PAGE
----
Once obtained from the diet, ALA can be metabolized to EPA, while LA is metabolized using the same enzymes to the 20-carbon chain omega-6 fatty acid, arachidonic acid [11]. The pathway generally accepted for metabolism of EPA to DHA involves elongation of the fatty acid carbon chain to yield DHA [12]. In animals, an intake of 1% energy from LA, with an LA to ALA ratio of 2:1 or lower, supports high levels of DHA in the developing brain [13,14]. However, high intakes of LA inhibit desaturation of ALA to EPA and DHA and reduce accretion of DHA in the brain, retina, and other organs [13-17]. This means that dietary omega-3 PUFAs, the amount and type of omega-3 PUFA (ALA and DHA), and high LA determine DHA accretion in the developing brain and retina. When omega-3 PUFA intake is inadequate, DHA decreases and omega-6 fatty acids increase in the brain. Human milk and infant formulas now provide more than 3% energy from LA, which suggests circulating levels and tissue levels of DHA will be low unless DHA is provided [2].

DHA is only found in animal tissue lipids, with fatty fish being the best dietary source. It is not present in plant sources (such as vegetable fats and oils, grains, nuts, and seeds), although those may provide other omega-3 PUFAs [2]. Because humans lack specific desaturases, they are unable to form omega-3 or omega-6 PUFAs de novo and must obtain these fatty acids from their diet [11]. DHA is the major omega-3 PUFA esterified in the glycerophospholipids that form the structural matrix of brain grey matter and retinal membranes [18,19]. Therefore, DHA accumulation in the brain and retina as well as in other organs depends on the amount and types of omega-3 PUFAs consumed in the diet. In addition, dietary intake of omega-6 fatty acids plays a role, as omega-6 PUFA interact and compete with omega-3 PUFAs in the fatty acid metabolic pathway [13,15,20-24].

The in vivo conversion of ALA to DHA is not very efficient, and the Dietary Guidelines for Americans 2010 recommend consuming more foods rich in EPA and DHA by eating seafood at least twice a week. Healthconscious parents strive to offer food sources of DHA to incorporate into their children’s diets but in most US regions fish consumption, especially intake of fatty fish, are very low and children may not accept fish into their diet easily.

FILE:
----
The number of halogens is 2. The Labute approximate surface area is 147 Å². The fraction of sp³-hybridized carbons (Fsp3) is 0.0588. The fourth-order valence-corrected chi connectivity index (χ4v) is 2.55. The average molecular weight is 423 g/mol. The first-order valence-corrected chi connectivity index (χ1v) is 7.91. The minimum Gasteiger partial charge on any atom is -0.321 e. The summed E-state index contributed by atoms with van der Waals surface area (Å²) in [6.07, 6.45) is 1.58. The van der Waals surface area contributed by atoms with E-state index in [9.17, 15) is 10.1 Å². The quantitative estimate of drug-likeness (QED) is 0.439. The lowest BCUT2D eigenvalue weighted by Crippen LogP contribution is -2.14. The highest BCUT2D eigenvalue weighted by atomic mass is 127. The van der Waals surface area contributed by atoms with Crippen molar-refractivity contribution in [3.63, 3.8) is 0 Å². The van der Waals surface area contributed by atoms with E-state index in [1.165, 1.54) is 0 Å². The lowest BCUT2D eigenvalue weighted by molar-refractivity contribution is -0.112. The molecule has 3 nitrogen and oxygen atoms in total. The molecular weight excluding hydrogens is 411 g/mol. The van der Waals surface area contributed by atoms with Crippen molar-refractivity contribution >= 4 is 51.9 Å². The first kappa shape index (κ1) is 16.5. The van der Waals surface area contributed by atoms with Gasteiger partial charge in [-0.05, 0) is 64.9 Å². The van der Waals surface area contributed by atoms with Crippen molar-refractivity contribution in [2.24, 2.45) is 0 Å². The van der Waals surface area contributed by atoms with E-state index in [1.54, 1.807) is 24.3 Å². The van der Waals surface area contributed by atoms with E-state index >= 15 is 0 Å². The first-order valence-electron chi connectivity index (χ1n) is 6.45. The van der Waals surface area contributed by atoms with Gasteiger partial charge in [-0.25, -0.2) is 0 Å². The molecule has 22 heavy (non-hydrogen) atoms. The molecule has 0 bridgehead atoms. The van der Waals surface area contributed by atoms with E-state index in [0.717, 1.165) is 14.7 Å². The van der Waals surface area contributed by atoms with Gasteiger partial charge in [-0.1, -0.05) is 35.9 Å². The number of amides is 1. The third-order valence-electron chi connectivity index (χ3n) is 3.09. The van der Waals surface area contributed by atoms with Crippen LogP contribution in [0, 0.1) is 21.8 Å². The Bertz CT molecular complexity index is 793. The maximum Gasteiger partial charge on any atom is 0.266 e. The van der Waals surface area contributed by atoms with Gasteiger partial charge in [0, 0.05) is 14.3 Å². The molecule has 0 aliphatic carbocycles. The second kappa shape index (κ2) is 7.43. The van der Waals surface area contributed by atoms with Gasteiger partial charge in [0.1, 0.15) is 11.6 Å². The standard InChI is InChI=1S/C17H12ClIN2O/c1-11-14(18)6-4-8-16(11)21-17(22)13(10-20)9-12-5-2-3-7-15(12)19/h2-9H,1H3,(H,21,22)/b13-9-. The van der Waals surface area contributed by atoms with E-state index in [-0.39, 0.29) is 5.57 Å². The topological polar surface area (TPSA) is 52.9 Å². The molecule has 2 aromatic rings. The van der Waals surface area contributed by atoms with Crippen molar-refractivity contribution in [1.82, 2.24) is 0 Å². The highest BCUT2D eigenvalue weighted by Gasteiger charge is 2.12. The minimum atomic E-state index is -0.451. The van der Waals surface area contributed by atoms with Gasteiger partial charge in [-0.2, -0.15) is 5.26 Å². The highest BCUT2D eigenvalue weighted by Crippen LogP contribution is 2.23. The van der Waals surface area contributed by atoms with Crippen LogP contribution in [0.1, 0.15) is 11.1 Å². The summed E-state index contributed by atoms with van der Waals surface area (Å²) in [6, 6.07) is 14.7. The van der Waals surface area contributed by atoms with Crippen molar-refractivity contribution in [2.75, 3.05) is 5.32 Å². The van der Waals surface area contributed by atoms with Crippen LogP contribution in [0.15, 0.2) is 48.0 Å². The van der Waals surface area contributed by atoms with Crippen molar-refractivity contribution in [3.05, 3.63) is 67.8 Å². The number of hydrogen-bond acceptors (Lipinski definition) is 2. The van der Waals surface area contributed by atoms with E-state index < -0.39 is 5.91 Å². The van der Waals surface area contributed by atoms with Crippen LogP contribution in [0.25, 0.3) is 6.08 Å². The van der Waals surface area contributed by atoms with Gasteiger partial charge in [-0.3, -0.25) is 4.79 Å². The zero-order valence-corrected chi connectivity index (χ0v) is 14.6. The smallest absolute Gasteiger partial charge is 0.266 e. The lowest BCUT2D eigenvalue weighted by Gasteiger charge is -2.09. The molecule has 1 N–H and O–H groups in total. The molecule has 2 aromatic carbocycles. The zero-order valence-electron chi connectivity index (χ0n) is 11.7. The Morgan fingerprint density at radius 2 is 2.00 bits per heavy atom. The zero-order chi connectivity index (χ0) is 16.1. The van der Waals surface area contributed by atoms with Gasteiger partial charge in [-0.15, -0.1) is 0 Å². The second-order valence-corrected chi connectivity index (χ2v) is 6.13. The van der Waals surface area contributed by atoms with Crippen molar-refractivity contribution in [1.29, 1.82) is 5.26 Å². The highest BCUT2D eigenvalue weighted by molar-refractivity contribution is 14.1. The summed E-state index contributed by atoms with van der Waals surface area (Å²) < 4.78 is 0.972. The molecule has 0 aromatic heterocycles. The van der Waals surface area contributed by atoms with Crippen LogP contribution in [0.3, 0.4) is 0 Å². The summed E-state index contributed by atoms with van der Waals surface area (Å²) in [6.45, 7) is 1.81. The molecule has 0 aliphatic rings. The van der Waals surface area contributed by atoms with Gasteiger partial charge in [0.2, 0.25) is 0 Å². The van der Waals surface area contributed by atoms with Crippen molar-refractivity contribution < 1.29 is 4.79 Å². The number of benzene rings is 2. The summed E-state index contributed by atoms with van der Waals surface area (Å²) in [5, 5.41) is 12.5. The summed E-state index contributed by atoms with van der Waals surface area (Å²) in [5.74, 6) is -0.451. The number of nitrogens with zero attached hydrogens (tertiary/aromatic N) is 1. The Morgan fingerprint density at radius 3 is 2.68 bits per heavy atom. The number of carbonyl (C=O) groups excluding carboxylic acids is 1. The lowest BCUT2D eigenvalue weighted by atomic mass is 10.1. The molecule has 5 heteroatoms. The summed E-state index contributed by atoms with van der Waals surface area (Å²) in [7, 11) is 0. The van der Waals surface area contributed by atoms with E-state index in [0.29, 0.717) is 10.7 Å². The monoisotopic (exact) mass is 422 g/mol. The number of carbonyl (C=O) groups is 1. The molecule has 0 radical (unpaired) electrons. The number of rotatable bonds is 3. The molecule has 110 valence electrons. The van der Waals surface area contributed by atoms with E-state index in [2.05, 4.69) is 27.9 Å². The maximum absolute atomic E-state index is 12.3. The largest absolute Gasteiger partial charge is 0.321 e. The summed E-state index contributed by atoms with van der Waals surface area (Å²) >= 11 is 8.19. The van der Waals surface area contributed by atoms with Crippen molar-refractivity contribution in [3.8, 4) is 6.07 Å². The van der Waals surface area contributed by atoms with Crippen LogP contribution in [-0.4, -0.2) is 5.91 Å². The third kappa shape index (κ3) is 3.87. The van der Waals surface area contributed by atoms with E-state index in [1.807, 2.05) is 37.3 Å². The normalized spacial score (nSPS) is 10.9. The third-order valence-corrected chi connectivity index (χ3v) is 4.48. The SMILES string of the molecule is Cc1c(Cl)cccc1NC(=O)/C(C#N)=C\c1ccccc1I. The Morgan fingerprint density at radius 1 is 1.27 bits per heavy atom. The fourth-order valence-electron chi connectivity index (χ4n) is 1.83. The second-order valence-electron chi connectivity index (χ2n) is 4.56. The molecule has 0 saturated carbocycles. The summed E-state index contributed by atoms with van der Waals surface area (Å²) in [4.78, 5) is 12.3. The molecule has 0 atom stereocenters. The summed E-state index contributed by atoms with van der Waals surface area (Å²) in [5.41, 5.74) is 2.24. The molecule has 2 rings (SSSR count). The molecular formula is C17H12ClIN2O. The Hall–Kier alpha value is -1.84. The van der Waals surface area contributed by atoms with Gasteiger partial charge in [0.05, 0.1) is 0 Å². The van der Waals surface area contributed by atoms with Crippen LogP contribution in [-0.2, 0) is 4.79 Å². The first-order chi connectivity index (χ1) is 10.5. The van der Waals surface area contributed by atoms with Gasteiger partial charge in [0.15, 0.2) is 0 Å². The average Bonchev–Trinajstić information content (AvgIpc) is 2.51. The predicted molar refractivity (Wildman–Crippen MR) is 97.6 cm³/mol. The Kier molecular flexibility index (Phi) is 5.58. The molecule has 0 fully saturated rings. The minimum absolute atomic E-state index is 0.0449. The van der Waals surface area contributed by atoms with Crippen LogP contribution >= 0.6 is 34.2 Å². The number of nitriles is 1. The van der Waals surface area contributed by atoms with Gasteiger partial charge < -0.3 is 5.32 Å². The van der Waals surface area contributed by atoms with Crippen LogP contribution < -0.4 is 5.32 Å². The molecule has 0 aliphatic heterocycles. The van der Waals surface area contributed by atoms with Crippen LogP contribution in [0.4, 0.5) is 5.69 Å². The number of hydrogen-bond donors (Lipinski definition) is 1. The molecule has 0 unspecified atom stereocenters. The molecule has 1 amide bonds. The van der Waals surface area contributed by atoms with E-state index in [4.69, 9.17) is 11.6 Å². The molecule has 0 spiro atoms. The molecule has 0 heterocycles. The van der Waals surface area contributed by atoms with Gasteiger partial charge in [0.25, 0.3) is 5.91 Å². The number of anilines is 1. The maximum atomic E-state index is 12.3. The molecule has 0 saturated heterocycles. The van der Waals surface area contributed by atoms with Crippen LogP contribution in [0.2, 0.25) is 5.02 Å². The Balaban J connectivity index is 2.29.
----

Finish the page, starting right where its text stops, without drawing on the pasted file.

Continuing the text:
Prenatal DHA availability is determined by maternal dietary DHA intake during pregnancy and has been shown to have a significant effect on quality of movement in seven-year-old children [25]. Prenatal DHA availability is critical for brain development in utero but also later in life. For that reason, DHA supplementation in infant formula is recommended as it has been shown to lead to visual acuity and IQ maturation similar to that of breast-fed infants [26]. Even past the usual age of weaning, the brain is not fully developed. The frontal lobes of the brain, which are responsible for executive functions, develop in spurts between birth-to-two years of age, from seven-to-nine years of age, and in the midteenage years—up to the age of 25 years old [10]. Hence, adequate intake of DHA prior to adulthood is imperative to support healthy brain development and consumption of DHA-rich foods, such as fatty fish, is recommended for all Americans.

According to the Institute of Medicine report [27], it is recommended that 2 - 5 years old children consume two age-appropriate servings (1-to 2-ounce) of seafood per week. However, previous research has shown that fish consumption is less than adequate, especially when compared to pasta, a dish that is common in the Western diet. In a previous study [28], when pasta was served to 23 two-to-five year old children, intake was 81% greater than when fish was served. This is the case even for immigrants from Asia that would normally have a high fish intake [29], but have been submersed into Western culture. When assessing the dietary patterns of Korean adolescents, fish dishes such as kimchi, fish cake soup, and fish cutlets comprised the majority of meals, whereas Korean-American adolescents consumed a more typical American diet of milk, soda, hamburgers, etc. [29].